It’s not often that my hometown of Edinburgh is fortunate enough to play host to the greats of African music, but during Glasgow’s Celtic Connections Festival this year, Vieux Farka Touré played in both cities.
Despite his name, Vieux Farka Touré is actually Farka Touré jnr – the son of internationally acclaimed Malian singer and guitarist, Ali Farka Touré. Against his parents’ wishes, Vieux is following in his (now deceased) father’s enormous footsteps and has successfully developed an equally international career as a guitarist. His first album featured both his father and fellow-Malian world music superstar, Toumani Diabaté.
It can’t be easy stepping on stage after the warm up act has played a tribute to your dad, but I suppose Vieux Farka Touré is used to it by now. Accompanied by a bassist with funky dreds and a white percussionist, once these guys get going, they really let rip!
Vieux’s fingerstyle guitar playing reached an incredible intensity, but it was more about dexterirty than speed. There were the rocking rifs of the Sahara blues but also rolling calypso-style melodies to remind us all of the West African origin of Afro-Caribbean beats.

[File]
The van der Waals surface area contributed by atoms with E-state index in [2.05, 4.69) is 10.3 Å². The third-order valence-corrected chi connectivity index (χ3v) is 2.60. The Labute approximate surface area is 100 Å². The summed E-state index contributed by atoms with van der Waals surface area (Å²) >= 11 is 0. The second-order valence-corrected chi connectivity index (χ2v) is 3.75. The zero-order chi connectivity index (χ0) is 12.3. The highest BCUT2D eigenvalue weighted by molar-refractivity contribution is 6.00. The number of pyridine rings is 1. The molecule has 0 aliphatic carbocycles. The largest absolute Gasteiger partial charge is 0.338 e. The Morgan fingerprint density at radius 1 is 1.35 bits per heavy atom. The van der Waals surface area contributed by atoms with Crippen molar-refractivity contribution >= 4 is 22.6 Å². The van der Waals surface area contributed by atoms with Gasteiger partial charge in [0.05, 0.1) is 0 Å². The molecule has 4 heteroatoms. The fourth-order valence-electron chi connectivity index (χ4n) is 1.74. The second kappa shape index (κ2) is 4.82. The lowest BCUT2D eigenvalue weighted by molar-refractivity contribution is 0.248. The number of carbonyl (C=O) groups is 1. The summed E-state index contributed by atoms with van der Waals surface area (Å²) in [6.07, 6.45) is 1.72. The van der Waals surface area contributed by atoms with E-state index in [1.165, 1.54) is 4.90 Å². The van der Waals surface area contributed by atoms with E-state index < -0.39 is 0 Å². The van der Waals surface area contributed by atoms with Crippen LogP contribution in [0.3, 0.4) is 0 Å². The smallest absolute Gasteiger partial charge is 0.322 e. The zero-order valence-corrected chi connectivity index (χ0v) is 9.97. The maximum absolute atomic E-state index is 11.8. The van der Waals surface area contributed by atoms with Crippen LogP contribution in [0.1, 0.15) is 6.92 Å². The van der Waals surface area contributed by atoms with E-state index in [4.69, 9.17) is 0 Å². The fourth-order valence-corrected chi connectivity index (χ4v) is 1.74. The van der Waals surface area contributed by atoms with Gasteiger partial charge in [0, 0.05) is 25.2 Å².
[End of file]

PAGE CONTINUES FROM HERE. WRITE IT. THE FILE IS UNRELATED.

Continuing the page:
The set featured tracks from all three albums, but majored on the most recent, last year’s The Secret. Tracks from that album included Ali, All the Same, Touri and Gido. Despite the visceral beats of the calabash which opened the set, the largely white, foot-tappingly polite Edinburgh audience took a while to get going. But eventually the crowd went crazy and only reluctantly allowed the band off stage after their encore.
A version of this review also appears on my Edinburgh reviews blog, mikanqueenreviews4U.
© Lynn Sheppard (words and pictures)